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Culinary Adventure at Sea

By Katherine Spiers; Photos by Colin Young-Wolff

Seabourn Odyssey is a luxury cruise ship equipped with all kinds of amenities suited to relaxation at sea, whether you want to be entertained in a nightclub, get treatments in a spa, or lounge by a pool or on your private stateroom patio. With a high staff-to-guest ratio, even the most whimsical wishes can be granted!

But most important, Seabourn offers an array of dining options, day or night, whether the dish you desire is on the menu or not. Because, if given the choice, you wouldn’t want to go to sea without excellent food. And Seabourn Odyssey offers a gorgeous array of dining options, whether you wish to be served in your suite or at one of the ship’s restaurants, from formal to poolside

A freshly made margarita aboard Seabourn Odyssey
Freshly made margarita or mojito, anyone? Colin Young-Wolff

There are no seating plans or assignments: Guests are welcome to dine whenever and wherever they wish (and real Ossetra caviar is always available). It’s a system that keeps the staff on their toes but also allows for à la minute cooking and the occasional culinary flight of fancy. The man at the helm, so to speak, of all this gustatory wonder is Chef Raj Adhikary.

Chef Raj chats with the SAVEUR team
Chef Raj Adhikary is all smiles when he’s aboard Seabourn Odyssey Colin Young-Wolff

Born in Kolkata, India, Chef Raj has a sense of adventure and appreciation for cooking that led him to Seabourn Odyssey. “I have a knack for food. My study room was my mother’s kitchen—I did homework in the kitchen, and she’d have me taste as she cooked. And whenever my parents went to friends’ houses for dinner, I’d nag them to come along, because I wanted to taste everybody’s home cooking.”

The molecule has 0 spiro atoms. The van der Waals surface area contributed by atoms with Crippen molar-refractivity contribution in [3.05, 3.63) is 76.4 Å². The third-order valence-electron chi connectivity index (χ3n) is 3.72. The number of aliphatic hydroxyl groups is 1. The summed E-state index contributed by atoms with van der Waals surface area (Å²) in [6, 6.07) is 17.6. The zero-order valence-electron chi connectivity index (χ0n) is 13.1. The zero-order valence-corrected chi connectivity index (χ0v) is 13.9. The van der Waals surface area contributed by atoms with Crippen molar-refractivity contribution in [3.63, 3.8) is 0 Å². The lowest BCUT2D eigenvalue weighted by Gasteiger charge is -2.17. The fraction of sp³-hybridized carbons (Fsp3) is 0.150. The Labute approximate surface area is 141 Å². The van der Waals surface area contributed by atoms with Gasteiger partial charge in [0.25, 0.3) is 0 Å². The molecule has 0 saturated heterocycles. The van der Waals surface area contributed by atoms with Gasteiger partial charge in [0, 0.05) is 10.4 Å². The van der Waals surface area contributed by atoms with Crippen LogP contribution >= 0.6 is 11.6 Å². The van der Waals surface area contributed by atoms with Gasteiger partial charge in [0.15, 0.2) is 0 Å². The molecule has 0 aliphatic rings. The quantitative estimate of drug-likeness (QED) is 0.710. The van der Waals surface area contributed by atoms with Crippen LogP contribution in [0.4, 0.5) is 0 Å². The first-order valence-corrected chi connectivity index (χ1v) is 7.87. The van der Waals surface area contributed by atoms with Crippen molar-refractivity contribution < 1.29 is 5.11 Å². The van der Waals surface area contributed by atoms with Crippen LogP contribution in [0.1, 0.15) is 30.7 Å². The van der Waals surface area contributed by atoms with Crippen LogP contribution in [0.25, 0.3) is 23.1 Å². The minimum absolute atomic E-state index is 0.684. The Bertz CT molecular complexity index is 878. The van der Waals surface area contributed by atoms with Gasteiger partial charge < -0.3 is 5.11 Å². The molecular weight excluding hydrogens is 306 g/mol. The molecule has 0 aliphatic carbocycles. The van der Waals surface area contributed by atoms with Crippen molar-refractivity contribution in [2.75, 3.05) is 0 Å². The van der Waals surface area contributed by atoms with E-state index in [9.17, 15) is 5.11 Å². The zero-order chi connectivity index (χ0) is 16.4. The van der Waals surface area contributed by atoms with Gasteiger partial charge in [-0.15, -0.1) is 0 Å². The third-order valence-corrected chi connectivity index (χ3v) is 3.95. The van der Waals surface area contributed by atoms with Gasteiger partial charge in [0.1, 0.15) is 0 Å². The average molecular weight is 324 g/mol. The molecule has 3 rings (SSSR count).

Chef Raj cooks beside his team every day
Chef Raj sports his chef’s hat for all service – morning, noon and night Colin Young-Wolff

But he did not start his career at sea. “I worked for a diplomat in New Delhi for six years, and then I wanted to see the world,” he says. Responding to a job listing, Chef Raj, along with a room full of other applicants, was presented with “a basket of surprise ingredients—like the show Chopped. I had to prepare three dishes in an hour and a half.”

This timed test was just one step in the application process, a testament to how rigorous Seabourn’s culinary standards are. After all, the food is one of the top reasons repeat guests come back on board so often.

Of the few dozen auditioners, only eight were selected for an onboard training program. “This was the first time I saw a Seabourn ship,” says Chef Raj. “I was like, wow.”

Seabourn Odyssey is the ultimate luxury at sea
Seabourn Odyssey redefines luxury at sea Colin Young-Wolff
Guests are treated to freshly made baked goods and desserts every day
All baked goods and every dessert are made fresh daily Colin Young-Wolff

Though every aspect of Seabourn Odyssey is elegant, the culinary program is a particular point of pride for Seabourn. The emphasis on fresh ingredients sets Seabourn apart and has attracted the attention of leaders in the food world. Most notably, world-famous American Chef Thomas Keller, of Per Se and French Laundry, among others, has recently partnered with Seabourn to bring his Michelin-starred cooking on board.

Chocolate hazelnut mousse is a guest favorite
A smooth chocolate hazelnut mousse is always a favorite Colin Young-Wolff

Chef Raj’s professionally built palate now favors European food, and unsurprisingly, his favorite dishes to make are also some of the kitchen’s most often requested items. Chef Raj and the guests are fond of the osso buco, as well as chocolate chip lava cookies with ganache and vanilla ice cream. Midnight snacks are a common occurrence and the latter tends to be ordered at all hours. Chef Raj and his staff can guarantee that any culinary special requests will be fulfilled within 24 hours.